In Search of The King
To discover a new species, or rediscover an animal thought to have become extinct, must be the highlight of many naturalists’ lives and an experience which I can only dream of. To meet people who have devoted years to trying to find such a creature is a rare privilege, and one which came my way at the Romsey Town and Country show in Hampshire one September
I was in the craft tent when I came across Lena and Paul Bottriell. They were selling copies of a book Lena had written. Having talked to them about their quest and been inspired by their enthusiasm, I was hooked, and promptly bought the book. It was entitled “King Cheetah. The Story of the Quest” and was about their efforts to confirm the existence of a new big cat species, the King Cheetah.
Having always been interested in wild cat species, their brilliantly written book made fascinating reading. Their aim, in the 1970’s, was to prove that the King Cheetah, also known as Cooper’s cheetah and originally labelled as a separate species by Reginald Pocock in 1927 (but retracted due to lack of evidence in 1939) actually existed, as it was only known from a couple of dozen skins. They were to spend years researching evidence of sightings, looking for photos, seeking more skins, and even mounting an expedition to try and prove its existence.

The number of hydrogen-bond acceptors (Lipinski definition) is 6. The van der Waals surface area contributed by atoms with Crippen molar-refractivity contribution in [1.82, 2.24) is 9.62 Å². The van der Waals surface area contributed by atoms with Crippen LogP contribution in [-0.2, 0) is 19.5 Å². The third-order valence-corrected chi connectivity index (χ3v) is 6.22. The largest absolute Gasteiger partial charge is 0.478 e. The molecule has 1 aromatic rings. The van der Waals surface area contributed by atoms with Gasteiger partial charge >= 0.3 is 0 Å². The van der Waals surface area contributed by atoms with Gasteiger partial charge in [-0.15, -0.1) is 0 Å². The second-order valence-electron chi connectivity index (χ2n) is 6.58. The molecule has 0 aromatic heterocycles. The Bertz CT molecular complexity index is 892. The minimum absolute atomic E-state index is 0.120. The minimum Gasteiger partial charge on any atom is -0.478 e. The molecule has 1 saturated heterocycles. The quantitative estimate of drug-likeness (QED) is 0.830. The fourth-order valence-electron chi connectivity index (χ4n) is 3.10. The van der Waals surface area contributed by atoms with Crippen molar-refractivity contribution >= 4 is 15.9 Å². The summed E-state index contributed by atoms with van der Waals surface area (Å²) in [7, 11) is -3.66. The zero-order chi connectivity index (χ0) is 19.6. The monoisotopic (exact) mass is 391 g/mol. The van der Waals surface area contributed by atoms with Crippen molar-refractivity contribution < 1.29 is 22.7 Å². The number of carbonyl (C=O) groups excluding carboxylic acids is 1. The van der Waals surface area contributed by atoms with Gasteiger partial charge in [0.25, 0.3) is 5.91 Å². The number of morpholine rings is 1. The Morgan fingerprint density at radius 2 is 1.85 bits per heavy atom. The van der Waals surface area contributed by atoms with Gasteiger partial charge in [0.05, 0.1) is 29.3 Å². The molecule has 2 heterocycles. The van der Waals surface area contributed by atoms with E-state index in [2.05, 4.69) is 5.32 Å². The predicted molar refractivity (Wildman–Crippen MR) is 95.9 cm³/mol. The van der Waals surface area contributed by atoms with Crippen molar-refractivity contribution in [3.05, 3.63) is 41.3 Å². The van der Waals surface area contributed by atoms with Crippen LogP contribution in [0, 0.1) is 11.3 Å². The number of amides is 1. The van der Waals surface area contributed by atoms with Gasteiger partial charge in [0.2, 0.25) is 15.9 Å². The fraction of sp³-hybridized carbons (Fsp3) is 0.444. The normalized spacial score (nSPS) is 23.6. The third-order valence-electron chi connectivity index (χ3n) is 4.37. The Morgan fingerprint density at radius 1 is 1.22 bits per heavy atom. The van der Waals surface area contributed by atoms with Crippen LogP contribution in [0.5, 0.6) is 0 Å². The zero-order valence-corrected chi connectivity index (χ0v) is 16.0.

The King Cheetah was only known at that time from a few ancient skins, stuffed specimens and reports. No concrete evidence of a living animal was available, although various witnesses were convinced of its existence. It appeared to inhabit land in the north of South Africa, including the Kruger National Park, and then west to embrace an area of Botswana, north to Zimbabwe and east to Mozambique. In most cases the habitat it was seen in tended to be woodland. In appearance, it seemed larger than the average cheetah, with long, silky hair, particularly on the neck. It also always had three broad stripes running down the centre of its back onto a striped and ringed tail, and irregular black blotches covering its sides and legs against a creamy background. As such, it appeared to be potentially one of the most attractive looking of the big cats.